Listening and Participation
Although content in the participation stage may be available before the Experience, its goal is to aid exploration – not to tease or persuade (even though audiences might use it for reassurance to lower TG2).
Having experienced the target content – either in part or in full – the audience now listens for affirmation. They ask questions to themselves and to others and seek content that answers their questions or fulfils their desire for more.
Good content stimulates debate. Audiences want to discuss and share their experiences with others. They’ll also want to extend the experience and will search for add-ons or new target content.
Some audience members will want to show their affiliation to the content by buying merchandise or embedding widgets; they’ll want to encourage their friends to try the target content.
Content in this Exploration category is intended to reward and empower the advocate and to educate: it provides additional understanding and value to the target content. In this regard it may be acceptable to have “expositional” content such as character biographies, backstories and so on.
In this engagement model the ultimate audience engagement is collaboration or contribution. Not everyone in the audience will progress to this stage and some authors may think this undesirable.
Collaboration is not that same as participation. Participation might be passive (reading additional content and exploring the world) or active – voting, sharing, commenting, discussing, Tweeting and so on. Collaboration is adding to the storyworld: writing fan fiction, creating videos or illustrations. It’s providing new content that you, as author, are free to embrace or reject.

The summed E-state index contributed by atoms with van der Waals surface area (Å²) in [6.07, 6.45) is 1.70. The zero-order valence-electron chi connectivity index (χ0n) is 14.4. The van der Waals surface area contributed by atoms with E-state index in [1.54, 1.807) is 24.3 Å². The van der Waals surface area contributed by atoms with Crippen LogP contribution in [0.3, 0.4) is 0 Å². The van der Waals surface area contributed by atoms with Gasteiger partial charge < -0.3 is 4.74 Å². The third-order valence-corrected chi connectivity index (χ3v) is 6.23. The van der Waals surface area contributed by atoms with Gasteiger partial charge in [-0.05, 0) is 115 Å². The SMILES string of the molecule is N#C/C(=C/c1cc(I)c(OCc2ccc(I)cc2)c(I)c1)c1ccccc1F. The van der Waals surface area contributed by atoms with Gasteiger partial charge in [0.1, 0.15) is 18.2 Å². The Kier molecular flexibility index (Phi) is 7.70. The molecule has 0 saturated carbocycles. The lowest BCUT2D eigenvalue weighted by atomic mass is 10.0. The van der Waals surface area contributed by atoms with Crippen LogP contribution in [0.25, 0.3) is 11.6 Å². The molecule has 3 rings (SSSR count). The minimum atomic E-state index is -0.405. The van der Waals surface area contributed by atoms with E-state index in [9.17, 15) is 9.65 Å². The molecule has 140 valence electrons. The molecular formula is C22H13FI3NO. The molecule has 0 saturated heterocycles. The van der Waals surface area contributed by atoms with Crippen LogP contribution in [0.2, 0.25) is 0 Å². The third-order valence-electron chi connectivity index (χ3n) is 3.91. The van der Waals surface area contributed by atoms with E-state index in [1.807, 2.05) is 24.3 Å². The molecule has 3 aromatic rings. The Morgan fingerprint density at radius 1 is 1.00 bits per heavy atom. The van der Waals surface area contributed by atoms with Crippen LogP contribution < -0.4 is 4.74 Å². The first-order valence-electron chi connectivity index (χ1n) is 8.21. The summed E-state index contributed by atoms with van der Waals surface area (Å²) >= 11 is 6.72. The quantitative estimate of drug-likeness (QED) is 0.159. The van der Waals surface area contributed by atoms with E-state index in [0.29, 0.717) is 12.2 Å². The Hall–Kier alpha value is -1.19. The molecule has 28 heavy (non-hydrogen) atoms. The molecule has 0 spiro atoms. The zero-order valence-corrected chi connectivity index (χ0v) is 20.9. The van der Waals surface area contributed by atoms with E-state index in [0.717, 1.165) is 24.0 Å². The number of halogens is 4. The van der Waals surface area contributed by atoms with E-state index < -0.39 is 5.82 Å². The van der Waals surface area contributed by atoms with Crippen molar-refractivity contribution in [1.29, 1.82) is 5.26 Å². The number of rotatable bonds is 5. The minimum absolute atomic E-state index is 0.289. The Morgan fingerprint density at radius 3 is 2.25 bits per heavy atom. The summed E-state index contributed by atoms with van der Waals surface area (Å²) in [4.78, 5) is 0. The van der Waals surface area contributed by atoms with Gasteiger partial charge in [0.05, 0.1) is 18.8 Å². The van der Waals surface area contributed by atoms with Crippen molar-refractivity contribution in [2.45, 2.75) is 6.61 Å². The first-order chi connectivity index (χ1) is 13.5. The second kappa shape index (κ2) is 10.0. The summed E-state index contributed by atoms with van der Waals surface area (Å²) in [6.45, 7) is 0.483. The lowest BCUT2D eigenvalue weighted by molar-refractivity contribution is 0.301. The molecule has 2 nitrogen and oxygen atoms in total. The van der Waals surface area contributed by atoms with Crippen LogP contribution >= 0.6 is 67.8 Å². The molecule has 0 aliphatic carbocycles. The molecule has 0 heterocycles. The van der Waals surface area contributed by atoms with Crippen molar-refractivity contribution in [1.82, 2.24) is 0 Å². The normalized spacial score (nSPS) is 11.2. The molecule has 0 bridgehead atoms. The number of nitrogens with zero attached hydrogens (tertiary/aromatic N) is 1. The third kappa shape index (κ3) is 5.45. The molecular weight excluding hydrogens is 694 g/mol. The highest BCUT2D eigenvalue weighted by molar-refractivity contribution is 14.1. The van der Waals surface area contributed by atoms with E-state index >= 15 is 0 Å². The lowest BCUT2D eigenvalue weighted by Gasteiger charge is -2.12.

Between participation and collaboration is tollgate 4 – it’s a barrier created by the audience’ perceived lack of time and skills, fear of ridicule and lack of information about how to contribute to the world. You can lower this barrier by providing tools, methods, encouragement and a supportive environment.
How To Use The 5-Senese Engagement Model
The premise with this approach is that a transmedia storyworld maybe too vast to expect an audience to jump right in. They have to be teased and led like Hansel and Gretel by a trail of breadcrumbs. Imagine your world to be a huge cavern – if you blindfold your audience and then first open their eyes once they’re inside, the vastness is overwhelming – it’s a new and scary place. Your audience needs orientation. They have to be guided through an entrance tunnel and see the cavern open up before their eyes and at their own pace. The more complex the world, the more handholding you need to do.
There’s also the issue of the time, energy and cost required to digest a whole storyworld. Far better to give the audience smaller snacks at first until their appetite grows for larger, more time-consuming content.
Note that this content strategy is for audience engagement. When combined with the platform selection methodology, start first with revenue-generating target content and see how it might be prioritized by platform. Then use this engagement model to understand the relationship between the platforms and to identify additional content to aid Discovery and Exploration.
Posted in audience-building cross-media design experience movies social media storytelling transmedia